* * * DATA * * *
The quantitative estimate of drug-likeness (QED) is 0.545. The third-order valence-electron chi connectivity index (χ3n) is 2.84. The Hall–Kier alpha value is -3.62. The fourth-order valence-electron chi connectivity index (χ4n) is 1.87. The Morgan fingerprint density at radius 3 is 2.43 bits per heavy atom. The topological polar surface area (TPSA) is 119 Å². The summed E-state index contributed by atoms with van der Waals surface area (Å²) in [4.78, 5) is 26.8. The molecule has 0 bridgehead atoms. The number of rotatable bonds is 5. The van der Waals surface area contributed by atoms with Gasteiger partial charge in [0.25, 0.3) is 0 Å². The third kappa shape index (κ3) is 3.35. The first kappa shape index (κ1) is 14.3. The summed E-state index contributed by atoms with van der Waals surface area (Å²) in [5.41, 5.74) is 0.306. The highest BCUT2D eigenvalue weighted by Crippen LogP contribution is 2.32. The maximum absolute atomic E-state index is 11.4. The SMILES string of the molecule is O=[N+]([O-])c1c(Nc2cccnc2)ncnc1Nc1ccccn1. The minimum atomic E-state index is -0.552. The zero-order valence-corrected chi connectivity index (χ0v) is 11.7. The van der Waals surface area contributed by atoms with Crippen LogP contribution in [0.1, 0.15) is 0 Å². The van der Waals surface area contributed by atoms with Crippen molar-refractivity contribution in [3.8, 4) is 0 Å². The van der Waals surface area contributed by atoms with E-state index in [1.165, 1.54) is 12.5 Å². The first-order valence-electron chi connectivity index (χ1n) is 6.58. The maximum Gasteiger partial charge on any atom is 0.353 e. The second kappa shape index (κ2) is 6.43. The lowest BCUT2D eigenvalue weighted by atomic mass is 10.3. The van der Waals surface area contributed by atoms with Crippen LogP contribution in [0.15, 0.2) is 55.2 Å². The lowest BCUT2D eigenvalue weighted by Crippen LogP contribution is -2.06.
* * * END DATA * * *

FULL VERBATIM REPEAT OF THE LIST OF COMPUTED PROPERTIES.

The quantitative estimate of drug-likeness (QED) is 0.545. The third-order valence-electron chi connectivity index (χ3n) is 2.84. The Hall–Kier alpha value is -3.62. The fourth-order valence-electron chi connectivity index (χ4n) is 1.87. The Morgan fingerprint density at radius 3 is 2.43 bits per heavy atom. The topological polar surface area (TPSA) is 119 Å². The summed E-state index contributed by atoms with van der Waals surface area (Å²) in [4.78, 5) is 26.8. The molecule has 0 bridgehead atoms. The number of rotatable bonds is 5. The van der Waals surface area contributed by atoms with Gasteiger partial charge in [0.25, 0.3) is 0 Å². The third kappa shape index (κ3) is 3.35. The first kappa shape index (κ1) is 14.3. The summed E-state index contributed by atoms with van der Waals surface area (Å²) in [5.41, 5.74) is 0.306. The highest BCUT2D eigenvalue weighted by Crippen LogP contribution is 2.32. The maximum absolute atomic E-state index is 11.4. The SMILES string of the molecule is O=[N+]([O-])c1c(Nc2cccnc2)ncnc1Nc1ccccn1. The minimum atomic E-state index is -0.552. The zero-order valence-corrected chi connectivity index (χ0v) is 11.7. The van der Waals surface area contributed by atoms with Crippen LogP contribution in [0.1, 0.15) is 0 Å². The van der Waals surface area contributed by atoms with Crippen molar-refractivity contribution in [3.8, 4) is 0 Å². The van der Waals surface area contributed by atoms with E-state index in [1.165, 1.54) is 12.5 Å². The first-order valence-electron chi connectivity index (χ1n) is 6.58. The maximum Gasteiger partial charge on any atom is 0.353 e. The second kappa shape index (κ2) is 6.43. The lowest BCUT2D eigenvalue weighted by atomic mass is 10.3. The van der Waals surface area contributed by atoms with Crippen LogP contribution in [0.15, 0.2) is 55.2 Å². The lowest BCUT2D eigenvalue weighted by Crippen LogP contribution is -2.06.